"Britannia" leads the fleet."

The painting shows the famous "Britannia" leading the fleet of 18 footers in a race in the 1920's on Sydney Harbour.
A fresh north easterly breeze is blowing as "Britannia" leads the fleet. (From the windward mark, the Sow and Pigs reef, to the the gybe mark at Shark Island, which can be seen in the right hand background and then to Clark Island.)
Clouds cast shadows on the water in the foreground and background and sunlight reflects off the water on the lefthand side.
Close behind "Britannia" and trying to take her 'wind' is "Airline". She is followed by "H. C. Press II ", "Sydney" and "Keriki". Other yachts in the fleet are further back and not shown in the painting. "Keriki" has not yet managed to reset her spinnaker after gybing at Shark Island.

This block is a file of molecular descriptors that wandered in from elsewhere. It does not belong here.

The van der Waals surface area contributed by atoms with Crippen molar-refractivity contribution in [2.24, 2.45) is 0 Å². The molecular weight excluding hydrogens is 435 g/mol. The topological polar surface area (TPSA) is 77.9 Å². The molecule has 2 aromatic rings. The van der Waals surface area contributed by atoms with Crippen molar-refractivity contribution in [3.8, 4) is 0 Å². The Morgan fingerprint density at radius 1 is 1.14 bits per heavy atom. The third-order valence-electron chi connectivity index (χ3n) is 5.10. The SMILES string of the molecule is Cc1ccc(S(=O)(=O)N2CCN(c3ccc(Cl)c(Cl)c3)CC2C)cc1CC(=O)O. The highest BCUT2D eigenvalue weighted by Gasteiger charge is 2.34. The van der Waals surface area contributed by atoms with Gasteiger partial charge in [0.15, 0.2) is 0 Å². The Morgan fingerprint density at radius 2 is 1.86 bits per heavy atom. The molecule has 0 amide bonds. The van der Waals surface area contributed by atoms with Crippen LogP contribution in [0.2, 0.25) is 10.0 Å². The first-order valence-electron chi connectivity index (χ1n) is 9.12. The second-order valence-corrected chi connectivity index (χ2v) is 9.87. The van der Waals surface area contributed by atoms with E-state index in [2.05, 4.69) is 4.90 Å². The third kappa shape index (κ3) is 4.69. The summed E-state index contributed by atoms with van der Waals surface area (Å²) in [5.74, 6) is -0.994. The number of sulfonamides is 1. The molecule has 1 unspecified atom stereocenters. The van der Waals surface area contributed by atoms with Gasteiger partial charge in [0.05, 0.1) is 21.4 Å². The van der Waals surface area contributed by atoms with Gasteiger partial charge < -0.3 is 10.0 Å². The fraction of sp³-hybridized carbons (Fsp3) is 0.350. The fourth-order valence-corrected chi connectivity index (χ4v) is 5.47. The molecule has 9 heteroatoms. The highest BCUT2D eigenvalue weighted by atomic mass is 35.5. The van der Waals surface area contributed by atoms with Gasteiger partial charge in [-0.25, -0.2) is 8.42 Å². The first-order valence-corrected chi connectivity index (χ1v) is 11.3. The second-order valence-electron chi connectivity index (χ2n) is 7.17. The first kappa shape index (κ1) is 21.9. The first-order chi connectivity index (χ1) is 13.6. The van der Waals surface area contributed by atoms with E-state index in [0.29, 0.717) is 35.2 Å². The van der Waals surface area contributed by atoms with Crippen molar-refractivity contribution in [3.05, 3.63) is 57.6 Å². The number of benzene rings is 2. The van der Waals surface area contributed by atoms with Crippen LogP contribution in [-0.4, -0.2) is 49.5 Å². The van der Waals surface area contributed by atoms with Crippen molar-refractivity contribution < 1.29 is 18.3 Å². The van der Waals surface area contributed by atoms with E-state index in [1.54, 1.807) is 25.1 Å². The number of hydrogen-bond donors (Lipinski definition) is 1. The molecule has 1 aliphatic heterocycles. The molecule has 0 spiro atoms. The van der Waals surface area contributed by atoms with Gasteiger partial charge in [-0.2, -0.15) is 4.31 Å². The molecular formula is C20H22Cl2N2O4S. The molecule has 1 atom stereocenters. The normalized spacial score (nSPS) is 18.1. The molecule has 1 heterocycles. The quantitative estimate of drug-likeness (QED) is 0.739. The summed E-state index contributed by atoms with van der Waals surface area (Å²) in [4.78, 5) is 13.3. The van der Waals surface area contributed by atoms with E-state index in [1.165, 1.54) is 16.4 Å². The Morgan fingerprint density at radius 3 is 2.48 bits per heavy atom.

Spray is flying from the yachts and the crews are struggling to keep them upright in the fresh conditions. "Britannia's" crew has eased her spinnaker too much, allowing her to roll to windward.
In the fresh conditions shown, "Britannia" would often have 14 burly men aboard to keep her upright and a small boy whose job was to bail constantly to keep the water out !

"Britannia' was built in just six weeks by Georgie Robinson and launched in 1919. She raced every weekend for 25 years and was still racing in 1945. She has now been restored and is in the Maritime Museum in Darling Harbour, Sydney.
Dimensions16" x 20"
MediaOil on canvas


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